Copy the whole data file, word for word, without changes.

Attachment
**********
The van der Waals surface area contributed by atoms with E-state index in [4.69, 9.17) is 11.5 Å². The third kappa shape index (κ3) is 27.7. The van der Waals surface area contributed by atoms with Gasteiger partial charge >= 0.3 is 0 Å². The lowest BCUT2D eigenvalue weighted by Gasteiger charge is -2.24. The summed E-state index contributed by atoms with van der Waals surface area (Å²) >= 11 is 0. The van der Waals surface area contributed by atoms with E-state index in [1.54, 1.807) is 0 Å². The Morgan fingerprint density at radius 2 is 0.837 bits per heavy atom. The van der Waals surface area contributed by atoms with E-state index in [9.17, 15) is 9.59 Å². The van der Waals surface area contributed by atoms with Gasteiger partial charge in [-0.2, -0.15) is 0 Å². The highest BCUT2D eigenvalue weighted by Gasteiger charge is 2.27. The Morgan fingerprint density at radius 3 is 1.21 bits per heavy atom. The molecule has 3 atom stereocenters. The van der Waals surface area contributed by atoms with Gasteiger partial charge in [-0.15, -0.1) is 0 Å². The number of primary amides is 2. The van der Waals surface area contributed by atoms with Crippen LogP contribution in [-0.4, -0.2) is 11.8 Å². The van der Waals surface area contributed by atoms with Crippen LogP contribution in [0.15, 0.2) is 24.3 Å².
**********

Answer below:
The van der Waals surface area contributed by atoms with E-state index in [4.69, 9.17) is 11.5 Å². The third kappa shape index (κ3) is 27.7. The van der Waals surface area contributed by atoms with Gasteiger partial charge >= 0.3 is 0 Å². The lowest BCUT2D eigenvalue weighted by Gasteiger charge is -2.24. The summed E-state index contributed by atoms with van der Waals surface area (Å²) >= 11 is 0. The van der Waals surface area contributed by atoms with E-state index in [1.54, 1.807) is 0 Å². The Morgan fingerprint density at radius 2 is 0.837 bits per heavy atom. The van der Waals surface area contributed by atoms with E-state index in [9.17, 15) is 9.59 Å². The van der Waals surface area contributed by atoms with Gasteiger partial charge in [-0.2, -0.15) is 0 Å². The highest BCUT2D eigenvalue weighted by Gasteiger charge is 2.27. The Morgan fingerprint density at radius 3 is 1.21 bits per heavy atom. The molecule has 3 atom stereocenters. The van der Waals surface area contributed by atoms with Gasteiger partial charge in [-0.15, -0.1) is 0 Å². The number of primary amides is 2. The van der Waals surface area contributed by atoms with Crippen LogP contribution in [-0.4, -0.2) is 11.8 Å². The van der Waals surface area contributed by atoms with Crippen LogP contribution in [0.15, 0.2) is 24.3 Å².